Government publishes never-before-seen data on children’s homes

Information reveals location, quality and cost of children's homes as Gove attacks the 'scandal' of residential child care and claims government encountered a 'wall of silence' from the sector

Nearly half of all children in English residential care are placed outside their local area, according to government data that reveals for the first time the national picture of children’s homes.

As the data was published today, education secretary Michael Gove said the proportion of children placed outside their home local authority area was “indefensible”.

The information, published by the Department for Education, also reveals children’s homes are concentrated in the North West, West Midlands and South East, with more than half of all homes located in these regions and 25% in the North West.

The data reports 72% of homes in England are rated ‘good’ or ‘outstanding’ by Ofsted and just 4% ‘inadequate’.

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‘Wall of silence’ on data

Writing in the Telegraph, Gove said he had been astonished at the “wall of silence” the DfE had encountered when trying to access the data following the Rochdale child sexual exploitation scandal.

“The only responsible body with the information we needed was Ofsted – yet Ofsted was prevented by data protection rules, child protection concerns and other bewildering regulations from sharing that data with us, or even with the police.

“Local authorities could only access information via a complex and time-consuming application process – and some simply did not bother,” Gove wrote.

Children and families minister Edward Timpson said the publication of the data would increase transparency and help the government improve the quality of residential care for children.

Greater transparency and accountability

“Over the past year we have been working hard to identify where the children’s residential care system is failing,” Timpson said. “We are overhauling the system removing secrecy, improving quality and securing much greater accountability.”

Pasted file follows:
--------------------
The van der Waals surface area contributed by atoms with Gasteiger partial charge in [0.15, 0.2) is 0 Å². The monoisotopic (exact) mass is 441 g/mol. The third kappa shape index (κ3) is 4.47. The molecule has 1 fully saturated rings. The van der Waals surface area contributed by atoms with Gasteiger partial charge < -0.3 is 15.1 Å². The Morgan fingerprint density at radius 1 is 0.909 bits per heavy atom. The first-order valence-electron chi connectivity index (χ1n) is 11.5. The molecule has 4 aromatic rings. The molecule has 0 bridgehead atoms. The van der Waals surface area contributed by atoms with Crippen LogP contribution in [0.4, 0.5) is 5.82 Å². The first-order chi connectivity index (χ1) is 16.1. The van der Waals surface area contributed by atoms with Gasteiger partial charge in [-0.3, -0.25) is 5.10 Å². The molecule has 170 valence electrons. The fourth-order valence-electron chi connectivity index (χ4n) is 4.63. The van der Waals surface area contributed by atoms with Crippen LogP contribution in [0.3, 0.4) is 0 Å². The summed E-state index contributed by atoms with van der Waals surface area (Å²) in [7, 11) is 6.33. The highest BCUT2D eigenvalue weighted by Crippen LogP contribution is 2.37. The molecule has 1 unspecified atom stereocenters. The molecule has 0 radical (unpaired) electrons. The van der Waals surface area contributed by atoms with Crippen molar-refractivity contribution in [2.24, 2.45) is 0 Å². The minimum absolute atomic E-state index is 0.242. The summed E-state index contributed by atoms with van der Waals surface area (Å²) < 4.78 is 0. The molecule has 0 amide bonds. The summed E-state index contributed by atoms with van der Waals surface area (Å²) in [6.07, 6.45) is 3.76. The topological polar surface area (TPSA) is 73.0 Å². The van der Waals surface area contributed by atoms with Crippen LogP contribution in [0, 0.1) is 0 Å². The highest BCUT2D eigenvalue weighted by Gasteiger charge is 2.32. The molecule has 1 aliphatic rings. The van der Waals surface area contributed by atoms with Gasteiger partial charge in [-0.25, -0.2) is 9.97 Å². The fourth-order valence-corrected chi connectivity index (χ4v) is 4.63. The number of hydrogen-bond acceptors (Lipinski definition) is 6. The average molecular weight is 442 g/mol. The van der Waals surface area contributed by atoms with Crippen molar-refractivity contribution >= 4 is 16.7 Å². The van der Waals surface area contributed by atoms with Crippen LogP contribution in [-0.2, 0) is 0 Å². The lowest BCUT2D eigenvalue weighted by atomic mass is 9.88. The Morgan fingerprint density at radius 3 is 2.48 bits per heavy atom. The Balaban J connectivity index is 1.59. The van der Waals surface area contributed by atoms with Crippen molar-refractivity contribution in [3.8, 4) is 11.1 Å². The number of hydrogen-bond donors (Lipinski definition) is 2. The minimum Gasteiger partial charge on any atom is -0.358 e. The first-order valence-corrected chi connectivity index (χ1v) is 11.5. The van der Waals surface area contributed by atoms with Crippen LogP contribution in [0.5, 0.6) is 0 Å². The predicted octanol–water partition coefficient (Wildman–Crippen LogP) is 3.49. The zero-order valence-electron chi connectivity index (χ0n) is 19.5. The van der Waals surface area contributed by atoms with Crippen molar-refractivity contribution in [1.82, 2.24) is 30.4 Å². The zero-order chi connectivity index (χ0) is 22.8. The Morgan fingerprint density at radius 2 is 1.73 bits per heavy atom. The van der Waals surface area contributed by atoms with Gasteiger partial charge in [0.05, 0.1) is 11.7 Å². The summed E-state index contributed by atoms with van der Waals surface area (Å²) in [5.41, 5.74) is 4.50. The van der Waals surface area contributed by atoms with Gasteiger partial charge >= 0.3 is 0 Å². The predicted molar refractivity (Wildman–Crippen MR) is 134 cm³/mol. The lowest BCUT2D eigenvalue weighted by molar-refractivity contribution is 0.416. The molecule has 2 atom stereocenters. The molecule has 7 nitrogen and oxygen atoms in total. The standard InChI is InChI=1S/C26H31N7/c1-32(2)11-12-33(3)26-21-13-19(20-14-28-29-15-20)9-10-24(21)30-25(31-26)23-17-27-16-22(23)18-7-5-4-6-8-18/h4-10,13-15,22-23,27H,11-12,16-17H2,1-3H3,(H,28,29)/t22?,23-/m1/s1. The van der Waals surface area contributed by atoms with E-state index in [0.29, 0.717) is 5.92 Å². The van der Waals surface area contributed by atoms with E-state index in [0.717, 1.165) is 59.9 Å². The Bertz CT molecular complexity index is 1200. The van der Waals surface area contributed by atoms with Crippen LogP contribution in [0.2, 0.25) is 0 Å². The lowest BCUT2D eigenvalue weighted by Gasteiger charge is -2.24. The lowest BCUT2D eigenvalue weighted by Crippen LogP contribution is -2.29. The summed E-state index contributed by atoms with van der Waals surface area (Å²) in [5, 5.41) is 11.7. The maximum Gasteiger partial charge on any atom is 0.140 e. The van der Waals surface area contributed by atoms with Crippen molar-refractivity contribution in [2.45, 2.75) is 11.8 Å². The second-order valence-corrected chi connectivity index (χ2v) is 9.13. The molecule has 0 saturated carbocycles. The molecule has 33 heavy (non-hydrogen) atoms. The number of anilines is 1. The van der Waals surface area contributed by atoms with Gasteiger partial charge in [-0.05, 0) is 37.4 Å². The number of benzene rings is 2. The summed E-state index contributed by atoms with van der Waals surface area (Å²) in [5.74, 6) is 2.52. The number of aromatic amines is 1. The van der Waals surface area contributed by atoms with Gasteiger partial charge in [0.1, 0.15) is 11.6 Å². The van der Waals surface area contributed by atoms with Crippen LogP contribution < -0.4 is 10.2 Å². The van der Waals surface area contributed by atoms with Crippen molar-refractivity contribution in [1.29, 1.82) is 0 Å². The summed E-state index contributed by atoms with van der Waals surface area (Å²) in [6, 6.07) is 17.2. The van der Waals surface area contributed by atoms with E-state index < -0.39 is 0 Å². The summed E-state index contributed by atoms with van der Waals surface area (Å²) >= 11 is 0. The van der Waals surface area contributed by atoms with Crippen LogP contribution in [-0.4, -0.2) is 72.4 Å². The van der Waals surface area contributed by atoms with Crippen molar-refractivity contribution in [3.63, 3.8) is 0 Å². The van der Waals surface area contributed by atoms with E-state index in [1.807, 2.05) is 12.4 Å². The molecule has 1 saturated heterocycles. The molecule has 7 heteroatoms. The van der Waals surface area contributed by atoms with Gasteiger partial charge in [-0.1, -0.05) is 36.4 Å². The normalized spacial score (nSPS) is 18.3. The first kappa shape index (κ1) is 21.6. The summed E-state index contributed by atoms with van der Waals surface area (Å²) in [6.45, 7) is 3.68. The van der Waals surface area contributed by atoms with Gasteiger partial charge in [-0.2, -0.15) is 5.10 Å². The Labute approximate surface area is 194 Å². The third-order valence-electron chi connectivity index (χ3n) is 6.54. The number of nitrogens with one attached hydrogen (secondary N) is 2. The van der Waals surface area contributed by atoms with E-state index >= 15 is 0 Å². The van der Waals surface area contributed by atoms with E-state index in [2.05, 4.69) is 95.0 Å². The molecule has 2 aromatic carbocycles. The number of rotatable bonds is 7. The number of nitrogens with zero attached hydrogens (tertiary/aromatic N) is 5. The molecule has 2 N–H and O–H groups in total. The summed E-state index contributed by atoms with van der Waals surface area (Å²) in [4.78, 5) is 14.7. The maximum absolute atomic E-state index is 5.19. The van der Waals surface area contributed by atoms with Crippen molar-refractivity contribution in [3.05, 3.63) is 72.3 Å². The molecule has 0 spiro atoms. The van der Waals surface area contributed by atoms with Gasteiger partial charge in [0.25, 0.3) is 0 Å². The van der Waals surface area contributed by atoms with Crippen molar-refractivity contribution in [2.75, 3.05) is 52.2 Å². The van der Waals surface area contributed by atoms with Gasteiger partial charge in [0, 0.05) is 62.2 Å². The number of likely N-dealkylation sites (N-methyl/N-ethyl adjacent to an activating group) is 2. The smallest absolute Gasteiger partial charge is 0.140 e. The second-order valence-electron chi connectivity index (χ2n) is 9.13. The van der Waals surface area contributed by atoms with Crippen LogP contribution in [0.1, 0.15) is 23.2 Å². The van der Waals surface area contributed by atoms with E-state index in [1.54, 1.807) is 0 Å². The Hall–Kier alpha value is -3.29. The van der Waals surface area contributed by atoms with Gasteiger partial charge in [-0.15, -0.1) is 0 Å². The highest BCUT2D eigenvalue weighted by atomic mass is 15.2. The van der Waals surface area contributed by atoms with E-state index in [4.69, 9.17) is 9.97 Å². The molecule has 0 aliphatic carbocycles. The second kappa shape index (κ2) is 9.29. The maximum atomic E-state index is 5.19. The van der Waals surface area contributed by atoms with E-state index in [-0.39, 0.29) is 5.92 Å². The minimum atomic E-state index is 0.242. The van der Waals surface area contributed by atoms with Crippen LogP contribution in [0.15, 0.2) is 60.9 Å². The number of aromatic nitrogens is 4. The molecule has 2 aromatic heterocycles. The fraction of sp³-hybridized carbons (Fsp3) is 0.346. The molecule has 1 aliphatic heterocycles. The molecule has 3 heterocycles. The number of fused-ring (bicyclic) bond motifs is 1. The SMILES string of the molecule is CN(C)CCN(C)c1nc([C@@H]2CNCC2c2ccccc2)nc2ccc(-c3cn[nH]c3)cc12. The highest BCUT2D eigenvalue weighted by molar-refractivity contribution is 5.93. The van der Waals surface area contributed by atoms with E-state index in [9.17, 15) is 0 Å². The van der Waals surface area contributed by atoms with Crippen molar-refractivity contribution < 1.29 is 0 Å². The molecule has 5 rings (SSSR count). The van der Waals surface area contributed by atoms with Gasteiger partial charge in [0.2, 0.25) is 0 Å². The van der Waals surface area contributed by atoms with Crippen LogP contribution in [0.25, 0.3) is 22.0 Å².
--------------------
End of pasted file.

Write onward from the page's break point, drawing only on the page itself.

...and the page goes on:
Pete Wanless, chief executive of the NSPCC, also welcomed the data. “It shows, for the first time, the location of residential care in England and who is providing it, and highlights just how many children are being placed many miles away from home, which can leave them isolated and at risk of harm,” Wanless said.

“But we also need to improve the quality of practice in our childrens homes. Michael Gove must show what national government can do to accelerate progress beyond just simply drawing attention to the issue,” he added.

However, the Independent Children’s Homes Association (ICHA), said the figures on the percentage of children placed outside their local area was too simplistic.

ICHA: Data ‘too simplistic’

“Only by having a strategy that accurately assesses the level of need, will we know which child can be placed locally, regionally and nationally,” said Jonathan Stanley, chief executive of the ICHA.

“We do not know the numbers of children who can be placed locally, but it is not 100% if we want to provide specialism and choice for young people. Many children who live in children’s homes are in exactly the right place.”

Stanley said planning rules need to be changed if children’s homes are to become more evenly distributed around the country.

“If we are to have homes in different places, we will need to replicate the support given by the best local authorities and communities,” Stanley said. “Some local authorities now need planning permission to open a children’s home and this will slow or stop the change the secretary of state wants.”

In his Telegraph article, Gove conceded the information wasn’t perfect, but said greater transparency is crucial. “I am sure there will be some who object to this additional scrutiny, accountability and pressure – there always are when there has been failure,” he wrote. “But we cannot allow the interests of adults who have failed to trump the needs of children who have suffered.”

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